Photo by: DAN Europe staff
Incident insights

Overcoming challenges while diving

Well, I nearly lost my life twice. One was a near drowning experience when three friends and I went diving in rough seas at Dwejra in Gozo, and the other was during a night-dive in the Galapagos.

Both were due to me being silly or not taking the necessary precautions. Back then I was certainly younger and more naive — you always think it won’t happen to you or if it does, that you can get away with it. Luckily, I didn’t pay the ultimate price.


Two of my friends and I decided to go for a dive at the inland sea in Dwejra, Gozo. It was the craziest thing we could do: the waves were breaking through that narrow passage, hitting the ceiling, but we had dived there the week before and we thought we’ll be fine.

When we eventually came to the rocks it was already way beyond what we imaged. The water was coming into the narrow passage through which we had to pass and then coming out at such an intense speed, it was basically sucking us in.

It all happened very fast. I remember I couldn’t see beyond my hand. I was being pushed from one side to the other. About 10 minutes later we managed to make it through the tunnel and into the blue and, when we got there, we realised what a terrible idea it all was.


The more you know before your dive, the easier it is to factor in the possibility of what could go wrong.”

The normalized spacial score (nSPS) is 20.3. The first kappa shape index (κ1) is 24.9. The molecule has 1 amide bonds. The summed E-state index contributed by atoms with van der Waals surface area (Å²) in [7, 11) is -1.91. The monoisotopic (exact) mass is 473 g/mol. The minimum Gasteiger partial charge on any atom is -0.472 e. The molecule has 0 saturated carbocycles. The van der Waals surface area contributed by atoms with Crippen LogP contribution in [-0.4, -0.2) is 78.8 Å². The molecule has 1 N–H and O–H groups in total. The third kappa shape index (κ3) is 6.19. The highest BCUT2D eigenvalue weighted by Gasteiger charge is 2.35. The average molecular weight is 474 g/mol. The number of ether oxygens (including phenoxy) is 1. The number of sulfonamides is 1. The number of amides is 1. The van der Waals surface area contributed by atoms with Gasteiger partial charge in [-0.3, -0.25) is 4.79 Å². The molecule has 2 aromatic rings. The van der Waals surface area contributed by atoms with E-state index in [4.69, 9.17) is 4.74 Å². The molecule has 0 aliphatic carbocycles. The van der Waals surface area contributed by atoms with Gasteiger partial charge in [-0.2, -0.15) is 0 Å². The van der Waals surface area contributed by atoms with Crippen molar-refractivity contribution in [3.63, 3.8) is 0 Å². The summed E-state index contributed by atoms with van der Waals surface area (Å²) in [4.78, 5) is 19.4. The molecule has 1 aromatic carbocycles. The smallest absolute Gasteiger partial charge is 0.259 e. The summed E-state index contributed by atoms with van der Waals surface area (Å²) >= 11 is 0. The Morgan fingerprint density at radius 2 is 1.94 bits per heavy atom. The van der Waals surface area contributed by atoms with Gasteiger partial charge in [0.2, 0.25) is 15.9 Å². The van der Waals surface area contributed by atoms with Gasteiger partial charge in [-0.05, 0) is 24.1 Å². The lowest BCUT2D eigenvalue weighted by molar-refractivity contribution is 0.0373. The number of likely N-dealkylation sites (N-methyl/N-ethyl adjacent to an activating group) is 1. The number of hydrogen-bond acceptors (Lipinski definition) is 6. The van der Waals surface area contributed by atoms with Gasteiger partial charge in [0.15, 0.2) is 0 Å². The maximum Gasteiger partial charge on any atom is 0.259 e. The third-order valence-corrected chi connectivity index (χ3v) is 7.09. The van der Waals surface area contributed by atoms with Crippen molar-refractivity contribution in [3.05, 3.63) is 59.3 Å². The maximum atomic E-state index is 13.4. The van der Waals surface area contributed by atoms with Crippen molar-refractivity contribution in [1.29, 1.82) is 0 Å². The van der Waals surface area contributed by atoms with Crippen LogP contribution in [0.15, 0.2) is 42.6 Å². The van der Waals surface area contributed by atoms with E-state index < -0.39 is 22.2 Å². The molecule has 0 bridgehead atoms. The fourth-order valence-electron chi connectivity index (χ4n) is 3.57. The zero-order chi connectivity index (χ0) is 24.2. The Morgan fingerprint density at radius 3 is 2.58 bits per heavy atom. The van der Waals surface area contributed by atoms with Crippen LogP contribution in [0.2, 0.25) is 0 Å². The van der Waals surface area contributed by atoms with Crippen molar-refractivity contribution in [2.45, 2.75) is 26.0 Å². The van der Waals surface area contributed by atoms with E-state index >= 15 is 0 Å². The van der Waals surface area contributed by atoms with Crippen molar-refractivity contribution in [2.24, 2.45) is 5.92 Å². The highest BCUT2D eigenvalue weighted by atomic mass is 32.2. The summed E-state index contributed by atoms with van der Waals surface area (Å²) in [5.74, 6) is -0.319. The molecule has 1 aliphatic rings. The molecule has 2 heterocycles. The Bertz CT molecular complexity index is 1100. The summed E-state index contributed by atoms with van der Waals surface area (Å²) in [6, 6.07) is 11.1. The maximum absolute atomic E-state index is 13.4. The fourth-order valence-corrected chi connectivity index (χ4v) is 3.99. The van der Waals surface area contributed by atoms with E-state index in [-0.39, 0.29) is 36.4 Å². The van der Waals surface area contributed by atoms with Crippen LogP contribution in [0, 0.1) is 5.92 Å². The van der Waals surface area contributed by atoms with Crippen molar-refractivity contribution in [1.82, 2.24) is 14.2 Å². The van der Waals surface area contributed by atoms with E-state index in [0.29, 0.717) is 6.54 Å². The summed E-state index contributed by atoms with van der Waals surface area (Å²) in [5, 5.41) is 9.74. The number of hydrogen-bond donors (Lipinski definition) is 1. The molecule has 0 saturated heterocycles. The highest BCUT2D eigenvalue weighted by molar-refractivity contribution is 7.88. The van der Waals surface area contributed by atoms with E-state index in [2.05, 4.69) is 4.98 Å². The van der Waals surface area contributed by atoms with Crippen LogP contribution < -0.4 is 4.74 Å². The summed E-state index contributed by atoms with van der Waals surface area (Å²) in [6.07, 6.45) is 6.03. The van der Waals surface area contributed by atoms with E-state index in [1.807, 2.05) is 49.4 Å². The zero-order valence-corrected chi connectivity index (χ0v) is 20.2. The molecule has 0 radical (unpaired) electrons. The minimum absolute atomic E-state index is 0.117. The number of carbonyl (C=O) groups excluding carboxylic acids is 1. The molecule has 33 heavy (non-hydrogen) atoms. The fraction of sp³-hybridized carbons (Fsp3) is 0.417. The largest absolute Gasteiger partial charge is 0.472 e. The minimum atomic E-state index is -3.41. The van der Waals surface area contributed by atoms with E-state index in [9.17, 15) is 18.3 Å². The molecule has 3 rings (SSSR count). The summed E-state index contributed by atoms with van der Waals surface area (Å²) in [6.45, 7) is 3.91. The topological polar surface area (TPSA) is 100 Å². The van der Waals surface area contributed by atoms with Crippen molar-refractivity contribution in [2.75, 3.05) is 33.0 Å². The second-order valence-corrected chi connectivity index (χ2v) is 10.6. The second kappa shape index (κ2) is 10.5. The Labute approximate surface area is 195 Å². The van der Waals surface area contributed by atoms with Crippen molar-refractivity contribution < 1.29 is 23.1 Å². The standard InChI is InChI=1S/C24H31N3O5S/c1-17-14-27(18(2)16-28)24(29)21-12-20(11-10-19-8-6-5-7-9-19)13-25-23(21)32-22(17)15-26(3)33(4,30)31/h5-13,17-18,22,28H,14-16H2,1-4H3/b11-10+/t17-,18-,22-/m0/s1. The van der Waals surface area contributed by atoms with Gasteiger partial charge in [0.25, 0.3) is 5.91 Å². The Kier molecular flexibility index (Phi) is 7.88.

I was leading the other two guys and we immediately decided we needed to head back. I stopped to wait for them so we would surface together but unlucky for me, a wave broke, literally, all over me, yanking me into the other side of the inland sea, ripping off my mask and regulator. My tank was wedged into a crack and I was hyperventilating water. Thankfully I didn’t hit my head, but I saw my whole childhood flash before me and it was then I realised: “I’m drowning, I’m dying”

Instinctively, I reached for my regulator which was dangling at the side of my suit and started trying to breathe again. I then managed to get out from where I got stuck and started to surface. I then made it to hospital where I was treated. Looking back I was really lucky I had the necessary experience and reacted the way I did.

It’s easier to know what one can expect when diving in familiar territory.  If I’m diving in a completely new environment, then I will take other precautions, even asking basic questions to ensure I’m completely aware of sea and weather conditions.


The more you know before your dive, the easier it is to factor in the possibility of what could go wrong.

My advice to divers is: 1. Know yourself. 2. Know your equipment. 3. Know your territory. Take all the necessary precautions and never, ever think you are about to ask a stupid question. When in doubt, speak. It’s better to go in for a dive feeling assured than feeling helpless in a crisis situation. Don’t take anything for granted.

Read about Kurt Arrigo’s experience in the Galapagos

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